Things weren’t looking up for India’s fourth-largest city even before the pandemic. Tamil Nadu has been under the shadow of small-and-medium industry shutdowns since 2018. Chennai’s two big bets in the early 2000s —automotive clusters and information technology (IT)—had begun to start unravelling by the middle of this decade. The auto hubs are all shut at the moment. And even the IT sector, one of the least affected by the city-wide shutdowns, has seen wage cuts and job losses.

“At least 60 persons have approached us since the lockdown saying they have been forced to leave their job. These are all small and medium companies," said Alagunambi Welkin, general secretary, Union of IT and ITES Employees (UNITE).

Naturally, with little to do in a city that has been under lockdown in one form or another for three months now, Chennai witnessed a second round of hurried exits recently, similar to the migrant/guest worker exodus that preceded it. The reasons were many: loss of a job, salary cuts, non-availability of food, and the virus itself.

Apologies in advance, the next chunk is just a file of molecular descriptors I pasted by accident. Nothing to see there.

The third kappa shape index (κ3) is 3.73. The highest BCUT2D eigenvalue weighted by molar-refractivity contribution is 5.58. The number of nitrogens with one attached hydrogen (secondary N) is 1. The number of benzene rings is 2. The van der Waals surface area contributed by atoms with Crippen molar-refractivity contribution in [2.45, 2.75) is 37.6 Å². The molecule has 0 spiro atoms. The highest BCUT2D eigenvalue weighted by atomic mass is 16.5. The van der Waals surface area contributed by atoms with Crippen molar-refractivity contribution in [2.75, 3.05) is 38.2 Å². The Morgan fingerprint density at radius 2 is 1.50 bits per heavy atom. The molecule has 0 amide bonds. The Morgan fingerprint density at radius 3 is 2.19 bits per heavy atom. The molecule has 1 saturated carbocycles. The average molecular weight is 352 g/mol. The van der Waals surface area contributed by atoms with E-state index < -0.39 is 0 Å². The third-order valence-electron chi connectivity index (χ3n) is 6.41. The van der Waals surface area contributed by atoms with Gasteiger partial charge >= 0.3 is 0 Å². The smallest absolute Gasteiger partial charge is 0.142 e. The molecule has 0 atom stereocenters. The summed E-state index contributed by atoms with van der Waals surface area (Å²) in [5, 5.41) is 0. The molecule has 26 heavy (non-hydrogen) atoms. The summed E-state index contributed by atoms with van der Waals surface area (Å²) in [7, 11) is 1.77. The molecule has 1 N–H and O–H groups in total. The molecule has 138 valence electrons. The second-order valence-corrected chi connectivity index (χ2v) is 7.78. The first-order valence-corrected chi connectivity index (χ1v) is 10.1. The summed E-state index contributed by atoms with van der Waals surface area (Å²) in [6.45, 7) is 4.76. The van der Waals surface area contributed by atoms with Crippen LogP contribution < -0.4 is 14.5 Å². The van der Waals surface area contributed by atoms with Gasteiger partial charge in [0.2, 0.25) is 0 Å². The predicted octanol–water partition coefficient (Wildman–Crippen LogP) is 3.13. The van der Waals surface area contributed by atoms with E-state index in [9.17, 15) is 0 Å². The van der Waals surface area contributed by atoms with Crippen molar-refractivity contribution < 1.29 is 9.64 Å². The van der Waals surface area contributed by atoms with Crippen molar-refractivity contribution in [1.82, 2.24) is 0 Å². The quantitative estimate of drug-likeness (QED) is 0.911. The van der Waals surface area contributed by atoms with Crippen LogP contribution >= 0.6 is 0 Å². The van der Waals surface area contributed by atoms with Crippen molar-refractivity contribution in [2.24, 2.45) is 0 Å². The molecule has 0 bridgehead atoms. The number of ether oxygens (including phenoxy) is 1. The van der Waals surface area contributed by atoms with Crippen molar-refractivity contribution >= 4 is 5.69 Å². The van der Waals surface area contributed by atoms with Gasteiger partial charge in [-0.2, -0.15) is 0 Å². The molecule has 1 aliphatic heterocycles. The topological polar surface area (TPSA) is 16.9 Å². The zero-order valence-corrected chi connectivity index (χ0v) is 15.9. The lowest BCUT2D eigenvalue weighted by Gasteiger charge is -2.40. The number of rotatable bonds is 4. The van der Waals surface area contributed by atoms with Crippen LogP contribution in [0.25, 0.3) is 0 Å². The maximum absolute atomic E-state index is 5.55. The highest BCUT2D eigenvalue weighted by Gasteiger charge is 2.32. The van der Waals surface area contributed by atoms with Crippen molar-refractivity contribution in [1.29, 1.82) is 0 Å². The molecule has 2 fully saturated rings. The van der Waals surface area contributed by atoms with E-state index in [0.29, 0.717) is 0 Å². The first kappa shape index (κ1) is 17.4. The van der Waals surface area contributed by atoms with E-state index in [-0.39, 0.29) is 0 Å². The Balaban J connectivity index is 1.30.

Muthalvan said many of his friends have left Chennai only because they are not sure if they could find a hospital bed in case they contract the virus. “I could see scores of people near the toll gates, with their families on two-wheelers, pleading with the cops to let them leave Chennai."

It set off an immediate public health worry, about whether those leaving the city might carry the virus along with them into the hinterland. But there was also an unspoken, underlying economic worry: How does a city recover from this?